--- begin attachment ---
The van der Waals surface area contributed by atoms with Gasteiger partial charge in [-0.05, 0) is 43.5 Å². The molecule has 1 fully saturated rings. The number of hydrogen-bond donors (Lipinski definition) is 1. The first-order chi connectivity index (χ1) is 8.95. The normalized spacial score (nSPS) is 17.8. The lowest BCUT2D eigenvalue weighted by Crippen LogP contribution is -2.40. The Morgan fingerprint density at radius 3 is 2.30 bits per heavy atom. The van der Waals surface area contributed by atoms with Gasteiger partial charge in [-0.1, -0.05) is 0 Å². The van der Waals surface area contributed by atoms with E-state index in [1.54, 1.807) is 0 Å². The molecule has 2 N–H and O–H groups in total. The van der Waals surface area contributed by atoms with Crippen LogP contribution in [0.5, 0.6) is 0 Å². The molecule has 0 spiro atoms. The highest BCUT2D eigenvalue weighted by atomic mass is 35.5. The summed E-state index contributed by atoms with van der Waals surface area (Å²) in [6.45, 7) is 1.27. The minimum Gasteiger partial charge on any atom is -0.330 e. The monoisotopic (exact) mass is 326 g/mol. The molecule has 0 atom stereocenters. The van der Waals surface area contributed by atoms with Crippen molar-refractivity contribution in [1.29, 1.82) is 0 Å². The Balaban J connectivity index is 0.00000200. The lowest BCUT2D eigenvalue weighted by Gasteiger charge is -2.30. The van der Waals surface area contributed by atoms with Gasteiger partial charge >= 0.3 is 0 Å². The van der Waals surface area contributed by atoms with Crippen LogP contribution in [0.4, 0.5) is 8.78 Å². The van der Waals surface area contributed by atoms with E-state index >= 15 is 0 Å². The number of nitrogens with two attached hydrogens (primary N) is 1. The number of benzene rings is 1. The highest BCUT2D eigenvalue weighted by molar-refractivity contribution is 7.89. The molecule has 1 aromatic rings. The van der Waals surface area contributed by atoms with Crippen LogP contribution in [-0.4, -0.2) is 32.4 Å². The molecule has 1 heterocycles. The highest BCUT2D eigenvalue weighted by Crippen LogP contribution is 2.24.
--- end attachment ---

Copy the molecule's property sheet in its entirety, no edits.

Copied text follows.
The van der Waals surface area contributed by atoms with Gasteiger partial charge in [-0.05, 0) is 43.5 Å². The molecule has 1 fully saturated rings. The number of hydrogen-bond donors (Lipinski definition) is 1. The first-order chi connectivity index (χ1) is 8.95. The normalized spacial score (nSPS) is 17.8. The lowest BCUT2D eigenvalue weighted by Crippen LogP contribution is -2.40. The Morgan fingerprint density at radius 3 is 2.30 bits per heavy atom. The van der Waals surface area contributed by atoms with Gasteiger partial charge in [-0.1, -0.05) is 0 Å². The van der Waals surface area contributed by atoms with E-state index in [1.54, 1.807) is 0 Å². The molecule has 2 N–H and O–H groups in total. The van der Waals surface area contributed by atoms with Crippen LogP contribution in [0.5, 0.6) is 0 Å². The molecule has 0 spiro atoms. The highest BCUT2D eigenvalue weighted by atomic mass is 35.5. The summed E-state index contributed by atoms with van der Waals surface area (Å²) in [6.45, 7) is 1.27. The minimum Gasteiger partial charge on any atom is -0.330 e. The monoisotopic (exact) mass is 326 g/mol. The molecule has 0 atom stereocenters. The van der Waals surface area contributed by atoms with Crippen molar-refractivity contribution in [1.29, 1.82) is 0 Å². The Balaban J connectivity index is 0.00000200. The lowest BCUT2D eigenvalue weighted by Gasteiger charge is -2.30. The van der Waals surface area contributed by atoms with Gasteiger partial charge >= 0.3 is 0 Å². The van der Waals surface area contributed by atoms with Crippen LogP contribution in [0.4, 0.5) is 8.78 Å². The van der Waals surface area contributed by atoms with E-state index >= 15 is 0 Å². The number of nitrogens with two attached hydrogens (primary N) is 1. The number of benzene rings is 1. The highest BCUT2D eigenvalue weighted by molar-refractivity contribution is 7.89. The molecule has 1 aromatic rings. The van der Waals surface area contributed by atoms with Crippen LogP contribution in [-0.4, -0.2) is 32.4 Å². The molecule has 1 heterocycles. The highest BCUT2D eigenvalue weighted by Crippen LogP contribution is 2.24.